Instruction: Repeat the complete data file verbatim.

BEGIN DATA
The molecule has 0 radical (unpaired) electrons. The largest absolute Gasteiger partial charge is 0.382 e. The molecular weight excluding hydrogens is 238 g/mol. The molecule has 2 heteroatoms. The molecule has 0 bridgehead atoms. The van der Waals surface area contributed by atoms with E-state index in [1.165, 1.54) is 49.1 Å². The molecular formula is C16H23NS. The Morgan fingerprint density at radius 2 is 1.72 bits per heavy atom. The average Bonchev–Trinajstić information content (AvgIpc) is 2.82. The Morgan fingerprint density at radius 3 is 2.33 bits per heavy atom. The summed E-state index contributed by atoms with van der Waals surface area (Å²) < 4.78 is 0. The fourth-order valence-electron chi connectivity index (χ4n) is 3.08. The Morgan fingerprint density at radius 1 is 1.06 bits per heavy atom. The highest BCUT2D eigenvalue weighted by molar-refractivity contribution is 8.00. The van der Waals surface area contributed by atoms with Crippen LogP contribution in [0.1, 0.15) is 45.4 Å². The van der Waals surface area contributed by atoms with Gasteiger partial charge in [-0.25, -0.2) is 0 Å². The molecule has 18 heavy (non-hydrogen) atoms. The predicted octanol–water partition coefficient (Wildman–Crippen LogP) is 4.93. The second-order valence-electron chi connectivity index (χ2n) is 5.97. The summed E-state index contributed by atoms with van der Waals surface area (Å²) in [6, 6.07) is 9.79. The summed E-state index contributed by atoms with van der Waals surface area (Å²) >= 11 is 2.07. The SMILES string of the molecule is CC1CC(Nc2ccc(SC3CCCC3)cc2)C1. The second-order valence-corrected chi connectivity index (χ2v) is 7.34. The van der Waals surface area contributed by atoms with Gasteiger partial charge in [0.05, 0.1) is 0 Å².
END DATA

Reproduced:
The molecule has 0 radical (unpaired) electrons. The largest absolute Gasteiger partial charge is 0.382 e. The molecular weight excluding hydrogens is 238 g/mol. The molecule has 2 heteroatoms. The molecule has 0 bridgehead atoms. The van der Waals surface area contributed by atoms with E-state index in [1.165, 1.54) is 49.1 Å². The molecular formula is C16H23NS. The Morgan fingerprint density at radius 2 is 1.72 bits per heavy atom. The average Bonchev–Trinajstić information content (AvgIpc) is 2.82. The Morgan fingerprint density at radius 3 is 2.33 bits per heavy atom. The summed E-state index contributed by atoms with van der Waals surface area (Å²) < 4.78 is 0. The fourth-order valence-electron chi connectivity index (χ4n) is 3.08. The Morgan fingerprint density at radius 1 is 1.06 bits per heavy atom. The highest BCUT2D eigenvalue weighted by molar-refractivity contribution is 8.00. The van der Waals surface area contributed by atoms with Crippen LogP contribution in [0.1, 0.15) is 45.4 Å². The van der Waals surface area contributed by atoms with Gasteiger partial charge in [-0.25, -0.2) is 0 Å². The molecule has 18 heavy (non-hydrogen) atoms. The predicted octanol–water partition coefficient (Wildman–Crippen LogP) is 4.93. The second-order valence-electron chi connectivity index (χ2n) is 5.97. The summed E-state index contributed by atoms with van der Waals surface area (Å²) in [6, 6.07) is 9.79. The summed E-state index contributed by atoms with van der Waals surface area (Å²) >= 11 is 2.07. The SMILES string of the molecule is CC1CC(Nc2ccc(SC3CCCC3)cc2)C1. The second-order valence-corrected chi connectivity index (χ2v) is 7.34. The van der Waals surface area contributed by atoms with Gasteiger partial charge in [0.05, 0.1) is 0 Å².